Brexit worries over farm rents

Posted by LindaStenner on February 18, 2019

Brexit worries over farm rents

February 18, 2019 at 4:21 PM

With Brexit looming and no clear path to a deal being agreed, farmers are being urged to be cautious about accepting any rent increases this spring.

Land agents at Davis Meade property Consultants are advising their tenant farming clients to seek advice if they received a rent notice last year and negotiate with their landlord rather than let things go to arbitration.

Both parties have a year from receiving a rent notice to either agree a rent or refer the matter to an arbitrator. If they do nothing the rent will stay where it is.

“Any rent review must take into consideration the effects of Brexit on farm incomes and at present we don’t know how things will pan out,” said Kathryn Williams who is based at the Oswestry office of Davis Meade Property Consultants.

“Land prices have already steadied due to Brexit and we believe there will be a similar effect on rental values in the future. If Brexit goes through without a deal then there might be a further devaluation in land values.

“There seems to be greater uncertainty now than six month ago, but it is hoped that the transition period will give farmers the chance to reorganise their farms to the best economic advantage.”

Rents are usually agreed with an eye on the future and if Brexit causes inputs to rise or farm outputs to fall, then this should be reflected in any rent settlement.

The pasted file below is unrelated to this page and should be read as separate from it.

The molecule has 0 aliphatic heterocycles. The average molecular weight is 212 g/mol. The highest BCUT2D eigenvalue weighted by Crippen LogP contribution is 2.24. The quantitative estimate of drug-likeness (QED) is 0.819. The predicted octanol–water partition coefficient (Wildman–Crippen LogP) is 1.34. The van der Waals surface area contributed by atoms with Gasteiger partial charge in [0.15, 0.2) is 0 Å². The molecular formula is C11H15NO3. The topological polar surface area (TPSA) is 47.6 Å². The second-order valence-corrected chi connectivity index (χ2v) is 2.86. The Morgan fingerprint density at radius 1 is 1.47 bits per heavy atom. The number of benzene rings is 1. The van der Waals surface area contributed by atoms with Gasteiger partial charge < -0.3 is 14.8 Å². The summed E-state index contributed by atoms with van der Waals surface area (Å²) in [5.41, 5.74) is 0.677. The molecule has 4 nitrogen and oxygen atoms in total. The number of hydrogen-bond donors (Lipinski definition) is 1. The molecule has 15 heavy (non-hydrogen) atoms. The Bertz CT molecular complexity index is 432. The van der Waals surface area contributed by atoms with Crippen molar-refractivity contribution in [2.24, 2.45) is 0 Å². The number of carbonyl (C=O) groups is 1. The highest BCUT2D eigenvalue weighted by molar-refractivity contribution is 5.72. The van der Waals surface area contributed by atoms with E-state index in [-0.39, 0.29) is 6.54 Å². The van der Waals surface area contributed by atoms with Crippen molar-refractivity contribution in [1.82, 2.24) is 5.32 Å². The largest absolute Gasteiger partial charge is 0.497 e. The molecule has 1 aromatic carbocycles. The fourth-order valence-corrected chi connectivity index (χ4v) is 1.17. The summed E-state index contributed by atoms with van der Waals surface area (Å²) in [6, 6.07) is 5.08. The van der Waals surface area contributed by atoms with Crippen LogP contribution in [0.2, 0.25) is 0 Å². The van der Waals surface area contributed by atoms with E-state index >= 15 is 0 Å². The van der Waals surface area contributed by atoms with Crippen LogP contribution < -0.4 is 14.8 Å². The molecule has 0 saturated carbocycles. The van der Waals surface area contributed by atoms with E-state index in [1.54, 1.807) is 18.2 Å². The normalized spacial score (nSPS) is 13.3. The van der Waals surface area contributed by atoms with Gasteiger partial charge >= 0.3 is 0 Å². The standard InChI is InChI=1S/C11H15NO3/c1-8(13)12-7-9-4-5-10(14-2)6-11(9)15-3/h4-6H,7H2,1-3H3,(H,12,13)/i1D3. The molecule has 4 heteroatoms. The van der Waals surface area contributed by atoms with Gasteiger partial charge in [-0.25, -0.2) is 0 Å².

If as a tenant you receive a rent review notice, she said the key is not to panic: “There have been many cases over the last three years where rents have stayed the same following a rent review notice being served, as landlords have accepted it is not the time to increase rents but have served the notice to protect their position.

“There have even been instances too where tenants have been able to turn the rent review into a rent reduction,” she said.

Parties will have at least a year to agree a rent after a rent review notice is served and it is dependent on the type of tenancy and the terms of that tenancy on how the rent is to be calculated.

Each review is case specific and so the key message at all times to tenant farmers, is to seek advice from their agent or a tenancy specialist.

Once Brexit is finally settled Kathryn suspects there will be a huge pent-up demand for rent reviews as it has been years since there has been a ‘standard’ rent review year.

“Some estates haven’t reviewed their rents for six or seven years so when we eventually do sort it all there is going to be a massive rush for rent reviews,” she added.

Kathryn Williams can be contacted at the Oswestry Office of Davis Meade Property Consultants and on 01691 659658, email

kathryn cropped_opt.jpg


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